Jenna Jameson Diagnosed with Rare and Serious Guillain-Barré Syndrome

Jenna Jameson was diagnosed with Guillain-Barré syndrome in August 2018, reports People magazine.


Jenna Jameson Diagnosed with Rare and Serious Guillain-Barré Syndrome
Jenna Jameson Diagnosed with Rare and Serious Guillain-Barré Syndrome


According to the Mayo Clinic , Guillain-Barré syndrome is a very rare and serious condition that affects the nerves. It mainly affects the disorder that causes your immune system to attack your peripheral nervous system...See more threadshealth information


Guillain-Barré syndrome - rare disease

Jenna Jameson diagnosed with rare, serious Guillain-Barré syndrome. The condition affects her nervous system. In a statement, her doctors revealed that she is being treated in an intensive care unit (ICU) after suffering from acute flaccid myelitis — or AFM — which is also referred to as Miller Fisher syndrome.

  • There are different types of Guillain-Barré syndrome, which include acute inflammatory demyelinating polyneuropathy (AIDP), chronic inflammatory demyelinating polyneuropathy (CIDP), and immune mediated neuropathies such as Miller Fisher syndrome (IFSN).
  • When it comes to treating GBS symptoms, there’s no cure, but treatment is aimed at suppressing your immune system and preventing further nerve damage, according to International Business Times.


What is Guillain-Barré syndrome?


Jenna Jameson Diagnosed with Rare and Serious Guillain-Barré Syndrome
What is Guillain-Barré syndrome?

Guillain-Barré syndrome (GBS) is a rare disorder in which your body’s immune system attacks your peripheral nervous system.

  • This causes muscle weakness or paralysis, often starting in your feet and hands. If you have GBS, your immune system may have confused your nerves for something foreign or harmful, such as bacteria or a virus.
  • It's possible that you could get GBS if you've been infected with Campylobacter jejuni—more commonly known as C. jejuni—or an influenza A infection, like swine flu or avian flu.
  • Also called acute inflammatory demyelinating polyneuropathy (AIDP), Guillain-Barré syndrome is an autoimmune disorder in which your white blood cells attack your nerve cells resulting in muscle weakness and loss of feeling that can progress to paralysis over time.


Who gets it?

Fewer than 3,000 people are diagnosed each year. It is most common in adults 50 years of age or older, and it affects males twice as often as females.

  • There are three main types of GBS: Acute inflammatory demyelinating polyneuropathy (also called acute idiopathic polyneuritis), acute motor axonal neuropathy (AMAN), and acute motor and sensory axonal neuropathy (AMSAN).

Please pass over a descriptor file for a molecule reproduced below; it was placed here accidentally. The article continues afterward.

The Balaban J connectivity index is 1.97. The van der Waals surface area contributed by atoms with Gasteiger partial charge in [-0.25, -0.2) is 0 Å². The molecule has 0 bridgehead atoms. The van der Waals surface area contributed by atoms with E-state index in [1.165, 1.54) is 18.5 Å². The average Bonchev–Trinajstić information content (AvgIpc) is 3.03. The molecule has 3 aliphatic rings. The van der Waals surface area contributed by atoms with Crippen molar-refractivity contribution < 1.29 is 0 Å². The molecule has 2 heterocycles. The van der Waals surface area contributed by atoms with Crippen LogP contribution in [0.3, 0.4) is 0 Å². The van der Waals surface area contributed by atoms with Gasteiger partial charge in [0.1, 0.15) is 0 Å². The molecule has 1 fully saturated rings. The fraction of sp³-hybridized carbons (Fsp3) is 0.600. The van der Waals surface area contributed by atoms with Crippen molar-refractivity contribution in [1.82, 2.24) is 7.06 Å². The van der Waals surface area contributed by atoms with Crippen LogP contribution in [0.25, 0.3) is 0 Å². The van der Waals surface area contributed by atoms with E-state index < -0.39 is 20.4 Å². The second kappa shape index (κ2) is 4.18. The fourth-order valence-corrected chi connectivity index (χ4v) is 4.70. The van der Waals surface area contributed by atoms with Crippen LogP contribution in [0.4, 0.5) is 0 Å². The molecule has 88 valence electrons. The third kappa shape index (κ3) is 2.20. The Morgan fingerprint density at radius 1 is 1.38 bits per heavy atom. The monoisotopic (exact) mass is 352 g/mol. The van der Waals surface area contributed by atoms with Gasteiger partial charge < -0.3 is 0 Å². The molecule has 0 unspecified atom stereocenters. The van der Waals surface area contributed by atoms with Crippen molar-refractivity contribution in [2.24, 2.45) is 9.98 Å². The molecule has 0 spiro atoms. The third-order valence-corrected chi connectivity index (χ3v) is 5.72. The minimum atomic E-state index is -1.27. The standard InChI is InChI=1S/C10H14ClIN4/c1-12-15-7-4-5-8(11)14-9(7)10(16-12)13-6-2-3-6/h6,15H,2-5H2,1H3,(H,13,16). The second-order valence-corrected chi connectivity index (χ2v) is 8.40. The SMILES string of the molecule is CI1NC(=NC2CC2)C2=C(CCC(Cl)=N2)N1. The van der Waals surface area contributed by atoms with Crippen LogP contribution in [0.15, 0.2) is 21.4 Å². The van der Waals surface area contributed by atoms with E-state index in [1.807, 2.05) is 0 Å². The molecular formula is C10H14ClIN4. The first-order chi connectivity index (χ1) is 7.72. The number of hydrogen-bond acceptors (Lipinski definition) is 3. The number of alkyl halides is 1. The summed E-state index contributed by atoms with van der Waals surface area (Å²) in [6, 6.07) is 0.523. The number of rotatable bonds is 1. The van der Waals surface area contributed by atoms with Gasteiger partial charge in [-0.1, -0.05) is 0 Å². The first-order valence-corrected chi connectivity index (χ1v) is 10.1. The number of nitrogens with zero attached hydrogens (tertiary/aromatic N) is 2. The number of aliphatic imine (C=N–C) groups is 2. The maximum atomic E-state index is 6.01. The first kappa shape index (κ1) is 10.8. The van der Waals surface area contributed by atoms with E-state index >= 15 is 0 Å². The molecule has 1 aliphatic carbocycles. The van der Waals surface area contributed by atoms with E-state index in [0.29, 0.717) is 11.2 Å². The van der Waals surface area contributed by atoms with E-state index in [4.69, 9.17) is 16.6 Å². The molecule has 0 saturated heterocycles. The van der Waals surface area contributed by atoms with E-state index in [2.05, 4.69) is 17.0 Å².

• Type I accounts for about 40 percent of all cases. Some research suggests that people with type II may be more likely to have their symptoms start in their legs.
  • People who have a family history of any autoimmune disease such as lupus or rheumatoid arthritis might be at increased risk. There is no way to prevent GBS, but its onset can be delayed by up to one year if you receive a vaccination after being exposed to what causes it.

What are the symptoms?

It's important to note that not all people experience symptoms of GBS.

  1. There is a wide range of symptoms you can experience, from mild to severe.The most common include muscle weakness or tingling in your legs (most often), numbness in your feet, hands, face or tongue, double vision and trouble swallowing.
  2. In some cases, muscle weakness leads to partial paralysis. Complications can occur if certain parts of your body, like your diaphragm, are affected.
  3. This can cause breathing difficulties and potentially even lead to respiratory failure—which is one reason why it’s so important to seek immediate medical attention for any case of suspected GBS.


How long does GBS last?

According to Mayo Clinic, Guillain-Barré syndrome is a temporary condition that often resolves within four to six weeks. But how long it lasts really depends on individual circumstances.

For instance, about 10 percent of people who have GBS experience residual weakness in their arms or legs for more than a year after recovery. And in some cases, peripheral neuropathy (damage to nerves outside of your brain and spinal cord) can persist for years or even become permanent if not treated immediately with immunoglobulin therapy.


What are treatment options?

Treatment options for GBS include taking anti-inflammatory medication, such as prednisone or steroids, to relieve nerve pain; using intravenous immunoglobulin (IVIG) to help fight off infection; having a plasma exchange transfusion to remove antibodies from your blood; and undergoing surgery if you experience muscle weakness on one side of your body. For milder cases, treatment may not be necessary at all—some people with GBS recover fully in a matter of weeks. Doctors will continue to monitor your condition over time.


How can I prevent it?

If you have recently been infected with a viral or bacterial infection, then chances are that your immune system is weakened, which means that you’re at an increased risk of developing Guillain-Barré syndrome. However, there are several other factors that can contribute to GBS.

Autoimmune diseases such as lupus, rheumatoid arthritis and diabetes mellitus type 1 have also been linked to GBS. A family history of autoimmune disorders is also linked to a higher chance of getting GBS; it tends to be hereditary in around 15 percent of cases. This isn’t always the case though – after all, if someone else in your family has an autoimmune disorder, it doesn’t mean that you will definitely get one too.

SOURCE : Yasoquiz

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  • zuhir abdo
    zuhir abdo 1/14/2022

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      Yasoquiz 1/14/2022

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